You heard of America’s national addiction to litigation, and Kenyans’ impulse to sue whoever stands in their way. Well, Ugandans are also getting somewhere not-so-near but in that direction.
Last week, a jilted elderly guy in southwestern Uganda won a case against his girlfriend of several years for going back on her promise to marry him when they were both teachers. The court ordered her to pay him about $3,000 he estimated he spent on her tuition to undertake more studies.
But that is a rather boring case, compared to the suits a crusading litigant, Male Mabirizi, has been lodging in local magistrates’ courts, the Constitutional Court and the East African Court of Justice.
Mabirizi was a brilliant law student who, after graduation, reportedly refused to take the bar course to avoid getting under control of the bureaucracy that regulates advocates of the High Court — including renewing their practicing licences annually. He went into money-lending business and keeps suing whoever he feels like suing.
Sued the Kabaka
Mabirizi first came to public notice when he sued the Kabaka of Buganda, challenging the kingdom’s move to register people who occupy its land, which he saw as conditioning his access to the ancestral land where his ancestors’ bones repose. The audacity was akin to a Catholic suing the Pope.
After the public had taken note of him, he went for the big one: As soon as MPs of Uganda’s 10th Parliament voted in 2017 to remove the presidential age limit and grant themselves an extra two years in office beyond the five years they had been voted in for, he rushed to the Constitutional Court and the MPs’ self-award was quashed.
He continued suing left and suing right and then dragged a popular Kampala pastor to court, actually in a criminal matter, for marrying a second woman without first having the first marriage properly dissolved. It is believed by some that this was a test case Mabirizi hoped to win easily and then start taking on bigger fish whose relationships may not be squeaky clean in legal terms.
A big fine
No country can be fully prepared for such an assault on its crème de la crème, and it seems Mabirizi had not chosen his battles strategically. Some charges materialised against him, ending in a big fine and then a custodial sentence. He is now serving an 18-month sentence, and has done 12 months already.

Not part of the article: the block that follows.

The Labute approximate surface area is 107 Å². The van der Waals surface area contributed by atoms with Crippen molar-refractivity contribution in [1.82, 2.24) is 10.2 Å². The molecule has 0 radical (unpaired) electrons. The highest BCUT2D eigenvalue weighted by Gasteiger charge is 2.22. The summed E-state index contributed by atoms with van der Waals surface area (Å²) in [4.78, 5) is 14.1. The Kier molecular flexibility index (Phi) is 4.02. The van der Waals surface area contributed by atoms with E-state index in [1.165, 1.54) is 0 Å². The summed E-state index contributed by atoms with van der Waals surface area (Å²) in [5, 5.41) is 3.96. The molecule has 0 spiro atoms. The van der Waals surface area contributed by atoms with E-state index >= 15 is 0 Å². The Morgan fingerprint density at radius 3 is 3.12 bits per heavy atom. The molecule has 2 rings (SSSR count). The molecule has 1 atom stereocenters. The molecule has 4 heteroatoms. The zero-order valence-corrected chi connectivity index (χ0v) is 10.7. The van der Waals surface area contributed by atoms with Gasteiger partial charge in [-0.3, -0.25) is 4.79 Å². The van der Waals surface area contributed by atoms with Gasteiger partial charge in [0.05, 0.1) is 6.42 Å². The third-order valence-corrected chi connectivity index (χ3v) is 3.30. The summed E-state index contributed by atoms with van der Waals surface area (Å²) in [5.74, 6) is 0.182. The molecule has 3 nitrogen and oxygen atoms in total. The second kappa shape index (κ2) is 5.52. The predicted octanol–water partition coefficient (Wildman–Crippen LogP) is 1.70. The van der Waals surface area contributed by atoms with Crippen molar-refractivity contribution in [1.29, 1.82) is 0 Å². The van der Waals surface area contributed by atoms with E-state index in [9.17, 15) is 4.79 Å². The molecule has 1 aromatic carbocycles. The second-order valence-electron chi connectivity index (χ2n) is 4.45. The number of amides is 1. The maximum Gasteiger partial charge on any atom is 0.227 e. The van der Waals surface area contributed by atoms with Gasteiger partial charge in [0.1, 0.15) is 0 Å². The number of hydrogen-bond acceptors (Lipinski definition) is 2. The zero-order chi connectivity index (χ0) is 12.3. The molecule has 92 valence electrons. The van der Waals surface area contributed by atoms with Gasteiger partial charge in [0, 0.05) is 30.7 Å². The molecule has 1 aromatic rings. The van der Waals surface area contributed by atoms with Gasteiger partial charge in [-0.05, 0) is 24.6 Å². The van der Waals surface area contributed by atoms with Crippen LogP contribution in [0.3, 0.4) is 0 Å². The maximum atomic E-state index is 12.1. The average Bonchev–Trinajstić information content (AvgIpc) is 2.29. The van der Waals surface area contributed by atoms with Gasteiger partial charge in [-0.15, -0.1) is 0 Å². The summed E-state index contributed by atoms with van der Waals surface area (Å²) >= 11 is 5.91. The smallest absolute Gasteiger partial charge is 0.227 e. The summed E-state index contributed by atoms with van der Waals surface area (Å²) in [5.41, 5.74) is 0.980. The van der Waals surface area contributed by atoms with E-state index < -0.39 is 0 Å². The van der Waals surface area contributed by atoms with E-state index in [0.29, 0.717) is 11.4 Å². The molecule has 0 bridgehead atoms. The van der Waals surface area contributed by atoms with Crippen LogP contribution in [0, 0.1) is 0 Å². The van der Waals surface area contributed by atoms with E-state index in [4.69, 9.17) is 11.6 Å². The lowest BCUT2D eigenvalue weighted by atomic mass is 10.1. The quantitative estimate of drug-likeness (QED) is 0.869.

The question is: where Mabirizi will aim his guns on emerging from prison in the middle of this year? Being weakened, beaten but not broken, he may choose to start with the Kampala Capital City Authority (KCCA), as this is likely to be a popular cause of easy-to-win cases, given the blatant sins — mostly of omission but also a few of commission — it can be accused of. To be fair to individual managers in KCCA, the Authority’s sins are just part of a disoriented society it serves. But, technically, the Authority repeatedly fails to perform, so to celebrate his release, Mabirizi could decide to feast on KCCA without expending much effort.
It is joked in some circles that if you are broke, just bandage your foot and limp to KCCA claiming to have fallen in an open manhole, threaten to sue and they’ll offer to settle out of court. Not exactly an exaggeration, since some people fall in open manholes, like a woman who did a few years back, never to be seen again. The public steals the manhole covers and the Authority takes the blame.
Cases against KCCA
Some cases Mabirizi can bring against KCCA could be worth a billion dollars, for example, the conversion of lanes of driving surface into commercial parking. The roads are built using borrowed hundreds of millions of dollars and then half of sections are converted into commercial parking, the proceeds from which are not used for repaying the debts. And worse, the narrowing of the roads worsens the traffic jam, costing everyone and the government colossal sums. Yet KCCA was supposed to ensure the buildings in town have parking or else they should get occupation permits.
Talking of traffic, all junctions in Kampala are just a scene of thousands of crimes per day. If Mabirizi charges KCCA with abetting those crimes he could bag an easy win. Some of the signal lights are simply comical: They seem to be programmed to release one car at a go then turn red, while the ones they “synchronise” with take half a minute or so to change.
Mabirizi’s kin and friends might be preparing to celebrate his release, but KCCA is advised not to join the celebration too fast.
Buwembo is a Kampala-based journalist. E-mail: [email protected]